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Mixed results for France Muslim street prayer ban

Mixed results for France Muslim street prayer ban
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A ban on praying in the street has come into effect in France.

The practice has become common among many Muslims unable to find space in mosques, and it has become a controversial political issue.

In Paris a large disused fire station has been adapted and rented out to two local mosques.

On the first day more than 2,000 worshippers turned up to pray inside, instead of outside in adjoining streets.

Nearby mosques were closed to encourage people to use the new space.

“I can say that all prayers outside the mosques are over. We have undertaken a commitment to the authorities that prayers in the streets are over, and that this room is open to everyone without excluding anybody from other religions,” said a local imam, Mohamed Saleh Hamza.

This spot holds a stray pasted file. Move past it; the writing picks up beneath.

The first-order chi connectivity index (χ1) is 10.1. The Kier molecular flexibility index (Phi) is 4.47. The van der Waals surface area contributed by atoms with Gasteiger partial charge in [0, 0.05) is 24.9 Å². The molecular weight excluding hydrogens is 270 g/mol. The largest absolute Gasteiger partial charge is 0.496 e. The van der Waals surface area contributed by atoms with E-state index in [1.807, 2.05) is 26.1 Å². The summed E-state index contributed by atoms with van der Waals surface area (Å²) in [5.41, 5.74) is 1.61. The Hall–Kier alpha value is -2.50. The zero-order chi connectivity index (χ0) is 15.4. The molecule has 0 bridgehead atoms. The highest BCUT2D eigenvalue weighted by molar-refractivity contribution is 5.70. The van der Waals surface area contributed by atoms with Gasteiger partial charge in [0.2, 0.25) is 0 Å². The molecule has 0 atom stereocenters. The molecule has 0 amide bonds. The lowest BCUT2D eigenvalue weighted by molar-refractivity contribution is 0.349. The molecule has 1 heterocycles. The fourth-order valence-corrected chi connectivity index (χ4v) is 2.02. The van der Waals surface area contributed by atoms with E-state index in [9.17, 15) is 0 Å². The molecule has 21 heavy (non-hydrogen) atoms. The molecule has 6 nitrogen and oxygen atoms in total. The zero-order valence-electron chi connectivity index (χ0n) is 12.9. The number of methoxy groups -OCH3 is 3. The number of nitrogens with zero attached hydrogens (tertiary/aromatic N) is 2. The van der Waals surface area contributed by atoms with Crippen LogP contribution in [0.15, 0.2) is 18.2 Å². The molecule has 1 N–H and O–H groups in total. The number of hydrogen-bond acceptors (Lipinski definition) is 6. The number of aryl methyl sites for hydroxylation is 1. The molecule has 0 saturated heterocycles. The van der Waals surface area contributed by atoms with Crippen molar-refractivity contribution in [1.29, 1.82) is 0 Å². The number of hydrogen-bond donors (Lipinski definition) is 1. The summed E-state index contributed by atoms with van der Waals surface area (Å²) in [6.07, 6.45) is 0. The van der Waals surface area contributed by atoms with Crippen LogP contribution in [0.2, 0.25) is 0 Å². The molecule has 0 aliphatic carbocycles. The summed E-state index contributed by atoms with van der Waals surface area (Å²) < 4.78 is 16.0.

The fire station is supposed to be a temporary solution while the Muslim community awaits a new mosque in 2013.

A few dozen people protested at the ban, while others continued to pray outside.

The French interior minister says two other cities have problems with street prayers.

In Marseille a hangar put at the disposition of Muslims was clearly not in a fit state.

The practice of praying in the street has been condemned by the National Front leader Marine Le Pen, who has controversially compared it to the Nazi occupation of France.

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